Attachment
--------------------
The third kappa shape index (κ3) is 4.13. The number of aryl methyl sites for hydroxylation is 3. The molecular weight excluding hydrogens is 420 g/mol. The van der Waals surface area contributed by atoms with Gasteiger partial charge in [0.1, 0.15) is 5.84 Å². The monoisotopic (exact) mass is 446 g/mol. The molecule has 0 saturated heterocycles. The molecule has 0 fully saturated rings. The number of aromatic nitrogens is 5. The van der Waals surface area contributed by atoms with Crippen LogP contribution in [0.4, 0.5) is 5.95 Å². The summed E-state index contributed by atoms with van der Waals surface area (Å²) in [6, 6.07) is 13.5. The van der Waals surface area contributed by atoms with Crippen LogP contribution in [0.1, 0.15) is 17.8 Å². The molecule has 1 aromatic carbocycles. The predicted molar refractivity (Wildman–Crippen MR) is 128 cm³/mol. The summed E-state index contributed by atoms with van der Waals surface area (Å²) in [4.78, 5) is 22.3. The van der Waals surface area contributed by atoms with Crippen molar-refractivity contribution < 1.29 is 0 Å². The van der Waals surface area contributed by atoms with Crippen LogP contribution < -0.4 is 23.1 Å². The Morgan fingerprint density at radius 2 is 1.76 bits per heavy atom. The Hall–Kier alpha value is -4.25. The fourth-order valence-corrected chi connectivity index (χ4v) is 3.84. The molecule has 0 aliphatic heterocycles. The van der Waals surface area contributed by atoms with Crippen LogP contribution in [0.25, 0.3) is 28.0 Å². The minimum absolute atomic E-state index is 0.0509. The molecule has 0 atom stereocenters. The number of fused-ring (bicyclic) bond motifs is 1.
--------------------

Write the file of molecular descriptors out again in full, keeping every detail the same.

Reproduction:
The third kappa shape index (κ3) is 4.13. The number of aryl methyl sites for hydroxylation is 3. The molecular weight excluding hydrogens is 420 g/mol. The van der Waals surface area contributed by atoms with Gasteiger partial charge in [0.1, 0.15) is 5.84 Å². The monoisotopic (exact) mass is 446 g/mol. The molecule has 0 saturated heterocycles. The molecule has 0 fully saturated rings. The number of aromatic nitrogens is 5. The van der Waals surface area contributed by atoms with Crippen LogP contribution in [0.4, 0.5) is 5.95 Å². The summed E-state index contributed by atoms with van der Waals surface area (Å²) in [6, 6.07) is 13.5. The van der Waals surface area contributed by atoms with Crippen LogP contribution in [0.1, 0.15) is 17.8 Å². The molecule has 1 aromatic carbocycles. The predicted molar refractivity (Wildman–Crippen MR) is 128 cm³/mol. The summed E-state index contributed by atoms with van der Waals surface area (Å²) in [4.78, 5) is 22.3. The van der Waals surface area contributed by atoms with Crippen molar-refractivity contribution < 1.29 is 0 Å². The van der Waals surface area contributed by atoms with Crippen LogP contribution < -0.4 is 23.1 Å². The Morgan fingerprint density at radius 2 is 1.76 bits per heavy atom. The Hall–Kier alpha value is -4.25. The fourth-order valence-corrected chi connectivity index (χ4v) is 3.84. The molecule has 0 aliphatic heterocycles. The van der Waals surface area contributed by atoms with Crippen LogP contribution in [0.25, 0.3) is 28.0 Å². The minimum absolute atomic E-state index is 0.0509. The molecule has 0 atom stereocenters. The number of fused-ring (bicyclic) bond motifs is 1.